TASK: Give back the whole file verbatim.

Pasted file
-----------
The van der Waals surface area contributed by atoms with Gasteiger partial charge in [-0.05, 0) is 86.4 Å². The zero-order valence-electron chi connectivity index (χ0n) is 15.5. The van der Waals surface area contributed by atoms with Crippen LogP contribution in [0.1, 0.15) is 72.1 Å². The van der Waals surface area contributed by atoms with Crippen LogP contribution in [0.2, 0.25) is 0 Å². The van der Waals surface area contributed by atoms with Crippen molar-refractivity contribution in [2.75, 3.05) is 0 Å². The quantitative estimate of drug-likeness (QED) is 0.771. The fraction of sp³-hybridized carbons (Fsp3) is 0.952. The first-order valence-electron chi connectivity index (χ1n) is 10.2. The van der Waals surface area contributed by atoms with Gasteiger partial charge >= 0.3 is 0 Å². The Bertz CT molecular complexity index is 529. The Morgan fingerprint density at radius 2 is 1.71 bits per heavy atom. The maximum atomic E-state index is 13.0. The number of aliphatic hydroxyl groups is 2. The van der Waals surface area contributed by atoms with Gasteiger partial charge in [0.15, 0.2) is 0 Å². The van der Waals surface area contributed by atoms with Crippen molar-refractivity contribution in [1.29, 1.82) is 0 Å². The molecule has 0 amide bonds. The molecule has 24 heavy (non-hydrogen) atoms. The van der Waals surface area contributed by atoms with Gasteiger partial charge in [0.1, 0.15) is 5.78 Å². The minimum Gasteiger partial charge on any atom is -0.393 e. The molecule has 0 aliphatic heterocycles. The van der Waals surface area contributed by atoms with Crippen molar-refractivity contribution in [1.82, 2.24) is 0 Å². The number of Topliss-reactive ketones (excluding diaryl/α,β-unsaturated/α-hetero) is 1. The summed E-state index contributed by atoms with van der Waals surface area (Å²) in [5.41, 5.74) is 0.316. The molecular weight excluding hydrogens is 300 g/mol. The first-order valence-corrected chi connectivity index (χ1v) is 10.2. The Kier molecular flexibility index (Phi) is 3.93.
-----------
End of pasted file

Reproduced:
The van der Waals surface area contributed by atoms with Gasteiger partial charge in [-0.05, 0) is 86.4 Å². The zero-order valence-electron chi connectivity index (χ0n) is 15.5. The van der Waals surface area contributed by atoms with Crippen LogP contribution in [0.1, 0.15) is 72.1 Å². The van der Waals surface area contributed by atoms with Crippen LogP contribution in [0.2, 0.25) is 0 Å². The van der Waals surface area contributed by atoms with Crippen molar-refractivity contribution in [2.75, 3.05) is 0 Å². The quantitative estimate of drug-likeness (QED) is 0.771. The fraction of sp³-hybridized carbons (Fsp3) is 0.952. The first-order valence-electron chi connectivity index (χ1n) is 10.2. The van der Waals surface area contributed by atoms with Gasteiger partial charge >= 0.3 is 0 Å². The Bertz CT molecular complexity index is 529. The Morgan fingerprint density at radius 2 is 1.71 bits per heavy atom. The maximum atomic E-state index is 13.0. The number of aliphatic hydroxyl groups is 2. The van der Waals surface area contributed by atoms with Gasteiger partial charge in [0.15, 0.2) is 0 Å². The van der Waals surface area contributed by atoms with Crippen molar-refractivity contribution in [1.29, 1.82) is 0 Å². The molecule has 0 amide bonds. The molecule has 24 heavy (non-hydrogen) atoms. The van der Waals surface area contributed by atoms with Gasteiger partial charge in [0.1, 0.15) is 5.78 Å². The minimum Gasteiger partial charge on any atom is -0.393 e. The molecule has 0 aliphatic heterocycles. The van der Waals surface area contributed by atoms with Crippen molar-refractivity contribution in [1.82, 2.24) is 0 Å². The number of Topliss-reactive ketones (excluding diaryl/α,β-unsaturated/α-hetero) is 1. The summed E-state index contributed by atoms with van der Waals surface area (Å²) in [5.41, 5.74) is 0.316. The molecular weight excluding hydrogens is 300 g/mol. The first-order valence-corrected chi connectivity index (χ1v) is 10.2. The Kier molecular flexibility index (Phi) is 3.93.